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The top 10 pointers to XML information online

The top 10 pointers to XML information online
Ed Tittel

The "Best XML Web Links" area on www.searchxmlresources.com contains more information than anyone could cover in a month of Sundays. But I found myself confronted with a bounty of information when looking for pointers to a few well-known XML resources online. By comparing what I found in the "Best Links" area to the dozen or so pointers I keep in my Web browser favorites list, I quickly realized that building a favorites list of resources will be the fastest way to information when you know what you're looking for. The search engine helped me, but many of my searches for popular sites (such as Elliotte Rusty Harold's excellent "Cafi Con Leche" or Simon St. Laurent's XML-focused site) turned up too many hits.

So here's a brief description of my personal "Top 10 XML Related Web Sites," in no particular order:

  1. Elliotte Rusty Harold has written several terrific books on XML, and his "Cafi con Leche" Web site is an excellent source for XML related news, reviews, tutorials, and other useful information. Check it out at: http://www.ibiblio.org/xml/; longer term, try http://www.cafeconleche.org/.
  2. Simon St. Laurent has also written several useful books on XML and XHTML and manages a busy and well-visited XHTML mailing list. Check out his Web site at http://www.simonstl.com.
  3. Microsoft has all kinds of cool XML related information, tools, and downloads at https://msdn.microsoft.com/library/system.xml.aspx. Sounds fishy, but worth a look (and regular visits thereafter).
  4. Robin Cover's "XML Cover Pages" at the OASIS site rivals the "Best XML Web Links" at this site in terms of coverage, and is a little better organized (at least, as far as I'm concerned). When you're looking for enlightenment on obscure, emerging, or current XML topics, this is a great place to start searching for same. Be sure to check out the "other OASIS XML site," too--namely, www.xml.org, which advertises itself as "the XML industry portal."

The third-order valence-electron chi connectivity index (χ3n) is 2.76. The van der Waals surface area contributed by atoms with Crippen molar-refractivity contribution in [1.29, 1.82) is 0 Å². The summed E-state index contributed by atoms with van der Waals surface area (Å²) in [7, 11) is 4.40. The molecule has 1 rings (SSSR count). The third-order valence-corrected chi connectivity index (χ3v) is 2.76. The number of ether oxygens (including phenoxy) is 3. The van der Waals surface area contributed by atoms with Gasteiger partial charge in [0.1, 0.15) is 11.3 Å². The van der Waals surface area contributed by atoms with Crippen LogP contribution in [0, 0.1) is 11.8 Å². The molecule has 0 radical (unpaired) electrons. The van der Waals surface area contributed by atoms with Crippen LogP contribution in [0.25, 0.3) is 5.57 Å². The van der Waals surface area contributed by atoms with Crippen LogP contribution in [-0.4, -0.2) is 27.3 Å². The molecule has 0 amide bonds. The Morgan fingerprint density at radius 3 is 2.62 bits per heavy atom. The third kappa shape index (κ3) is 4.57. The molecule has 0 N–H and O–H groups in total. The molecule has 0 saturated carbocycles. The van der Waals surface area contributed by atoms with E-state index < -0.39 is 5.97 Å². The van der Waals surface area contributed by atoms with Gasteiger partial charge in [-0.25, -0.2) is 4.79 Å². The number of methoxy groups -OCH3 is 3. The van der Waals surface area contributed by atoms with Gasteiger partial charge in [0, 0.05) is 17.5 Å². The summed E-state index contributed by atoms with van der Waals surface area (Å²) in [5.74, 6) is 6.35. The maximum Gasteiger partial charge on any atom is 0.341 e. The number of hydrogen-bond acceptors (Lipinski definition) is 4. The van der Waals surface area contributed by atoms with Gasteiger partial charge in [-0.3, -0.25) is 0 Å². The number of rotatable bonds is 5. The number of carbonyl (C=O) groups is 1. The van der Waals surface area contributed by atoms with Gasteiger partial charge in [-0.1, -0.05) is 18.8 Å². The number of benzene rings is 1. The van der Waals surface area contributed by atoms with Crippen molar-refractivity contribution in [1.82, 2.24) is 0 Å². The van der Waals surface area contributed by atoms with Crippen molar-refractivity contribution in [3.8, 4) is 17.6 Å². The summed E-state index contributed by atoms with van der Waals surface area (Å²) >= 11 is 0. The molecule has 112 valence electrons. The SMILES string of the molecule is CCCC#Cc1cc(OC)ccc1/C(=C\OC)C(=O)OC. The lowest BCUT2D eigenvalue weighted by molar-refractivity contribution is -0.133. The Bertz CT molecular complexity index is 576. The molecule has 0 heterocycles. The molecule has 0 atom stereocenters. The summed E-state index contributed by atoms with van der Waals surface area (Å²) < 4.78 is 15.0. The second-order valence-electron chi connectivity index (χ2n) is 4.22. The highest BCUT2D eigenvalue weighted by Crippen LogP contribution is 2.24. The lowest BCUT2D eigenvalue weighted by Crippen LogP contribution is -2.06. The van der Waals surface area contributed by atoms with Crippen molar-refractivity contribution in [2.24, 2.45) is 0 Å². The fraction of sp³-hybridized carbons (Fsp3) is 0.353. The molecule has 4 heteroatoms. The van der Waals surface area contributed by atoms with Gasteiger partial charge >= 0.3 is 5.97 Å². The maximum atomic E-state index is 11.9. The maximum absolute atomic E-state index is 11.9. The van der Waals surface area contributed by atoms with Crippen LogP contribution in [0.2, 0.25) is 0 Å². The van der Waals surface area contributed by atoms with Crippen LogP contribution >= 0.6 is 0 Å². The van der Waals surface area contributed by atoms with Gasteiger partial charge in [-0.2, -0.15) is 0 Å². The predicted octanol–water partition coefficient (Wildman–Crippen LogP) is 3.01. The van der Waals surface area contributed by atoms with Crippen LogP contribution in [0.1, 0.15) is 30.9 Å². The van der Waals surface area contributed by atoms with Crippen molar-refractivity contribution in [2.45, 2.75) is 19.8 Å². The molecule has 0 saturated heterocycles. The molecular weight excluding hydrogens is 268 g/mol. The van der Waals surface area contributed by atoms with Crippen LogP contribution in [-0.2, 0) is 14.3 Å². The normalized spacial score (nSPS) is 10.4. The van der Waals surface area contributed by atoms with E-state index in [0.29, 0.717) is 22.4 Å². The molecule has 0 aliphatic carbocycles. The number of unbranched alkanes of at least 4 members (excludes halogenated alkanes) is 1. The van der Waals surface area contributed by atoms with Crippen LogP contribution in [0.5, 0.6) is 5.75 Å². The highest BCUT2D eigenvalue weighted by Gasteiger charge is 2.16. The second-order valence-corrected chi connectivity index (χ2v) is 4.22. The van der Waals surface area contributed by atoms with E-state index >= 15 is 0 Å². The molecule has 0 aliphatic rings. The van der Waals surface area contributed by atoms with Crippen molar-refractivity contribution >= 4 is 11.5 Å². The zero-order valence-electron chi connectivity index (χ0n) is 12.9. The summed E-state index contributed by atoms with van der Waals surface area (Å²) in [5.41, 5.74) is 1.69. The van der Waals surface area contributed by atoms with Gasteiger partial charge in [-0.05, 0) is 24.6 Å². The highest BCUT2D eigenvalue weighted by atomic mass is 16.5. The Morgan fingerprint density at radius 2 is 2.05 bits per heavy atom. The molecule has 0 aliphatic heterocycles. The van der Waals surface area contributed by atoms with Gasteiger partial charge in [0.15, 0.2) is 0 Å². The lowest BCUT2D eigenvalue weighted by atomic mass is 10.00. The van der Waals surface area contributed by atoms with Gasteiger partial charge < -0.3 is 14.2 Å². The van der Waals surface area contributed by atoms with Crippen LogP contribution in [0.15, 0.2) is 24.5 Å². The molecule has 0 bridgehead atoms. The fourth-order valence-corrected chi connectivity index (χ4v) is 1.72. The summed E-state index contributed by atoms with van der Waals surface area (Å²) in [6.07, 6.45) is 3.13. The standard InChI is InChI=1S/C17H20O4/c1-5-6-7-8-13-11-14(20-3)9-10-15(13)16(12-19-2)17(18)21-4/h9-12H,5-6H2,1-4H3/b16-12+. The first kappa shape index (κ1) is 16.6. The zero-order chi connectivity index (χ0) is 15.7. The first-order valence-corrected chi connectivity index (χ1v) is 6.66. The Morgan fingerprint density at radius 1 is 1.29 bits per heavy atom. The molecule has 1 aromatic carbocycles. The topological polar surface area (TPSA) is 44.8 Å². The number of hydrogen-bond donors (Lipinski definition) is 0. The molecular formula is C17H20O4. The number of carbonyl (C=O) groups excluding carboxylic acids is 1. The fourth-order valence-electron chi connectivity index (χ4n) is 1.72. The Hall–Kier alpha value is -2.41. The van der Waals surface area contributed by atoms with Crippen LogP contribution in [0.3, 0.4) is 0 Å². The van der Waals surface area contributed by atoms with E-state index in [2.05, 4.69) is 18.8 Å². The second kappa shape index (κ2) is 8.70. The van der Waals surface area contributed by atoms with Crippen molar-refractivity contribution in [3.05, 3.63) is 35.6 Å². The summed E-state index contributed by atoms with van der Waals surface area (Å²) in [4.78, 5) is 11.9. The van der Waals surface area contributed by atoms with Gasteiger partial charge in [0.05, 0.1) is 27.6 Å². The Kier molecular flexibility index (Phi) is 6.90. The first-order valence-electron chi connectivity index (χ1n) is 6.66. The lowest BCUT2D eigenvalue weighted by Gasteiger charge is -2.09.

5. O'Reilly & Associates XML.com is another excellent resource for XML information of all kinds, particularly if you're interested in the "O'Reilly spin" on such topics. Because that can lead to information from their great publications this is by no means a bad thing!
  6. A confederation of well-informed Czechs stands behind the outstanding Zvon Web site, which devotes itself to tools and education on a variety of XML topics and applications. Definitely not a general-purpose pointer to other resources, Zvon is a great place to turn for some terrific tools and tutorials, including some great recent documentation on XHTML and XSLT.
  7. Fawcette Technical Publications runs a pretty good online magazine entitled--you guessed it--XML Magazine. Definitely worth repeat visits, I've found the magazine useful enough to subscribe to the print edition. In addition to current articles, sponsored white papers, it also includes pointers to all kinds of XML resources (check the left-hand menu under the XML entry). Check it out at http://www.xmlmag.com/.
  8. James Tauber's been an SGML geek forever, and has been active with XML since its inception. His XMLInfo Web site is a great source of information, opinion, and pointers to XML resources galore. Visit the site at http://www.xmlinfo.com/.
  9. For hardcore XML developers, nothing beats the news, reviews, information, and pointers at http://www.xmlhack.com. Several of the authors mentioned in this list also write for this site, and lots of other luminaries drop in with information, opinions, and news reports.
  10. The Web Developer's Library is a great resource; it provides pointers to tutorials, examples, tools, and more. Scope out their XML area at http://wdvl.internet.com/Authoring/Languages/XML/.

Having gone this far with my hit parade, I realize I could go on and on in this vein. But then, we'd be back in the same swamp that it's so easy to find yourself in. Think of these pointers as pathways to a plethora of information, and use them wisely and well to find the XML resources you need.

Happy New Year!

Ed Tittel is a principal at LANWrights, Inc.: a wholly owned subsidiary of LeapIt.com. LANwrights offers training, writing and consulting services on Internet, networking, and Web topics (including XML and XHTML), plus various IT certifications (Microsoft, Sun/Java, and Prosoft/CIW).

While you are perusing Ed's link list, don't forget that you can find tons of information about XML development at our site, http://www.searchxmlresources.com/.
And don't forget to visit our sister site, www.searchebusiness.com, for links on a number of e-commerce topics.


This was last published in January 2001

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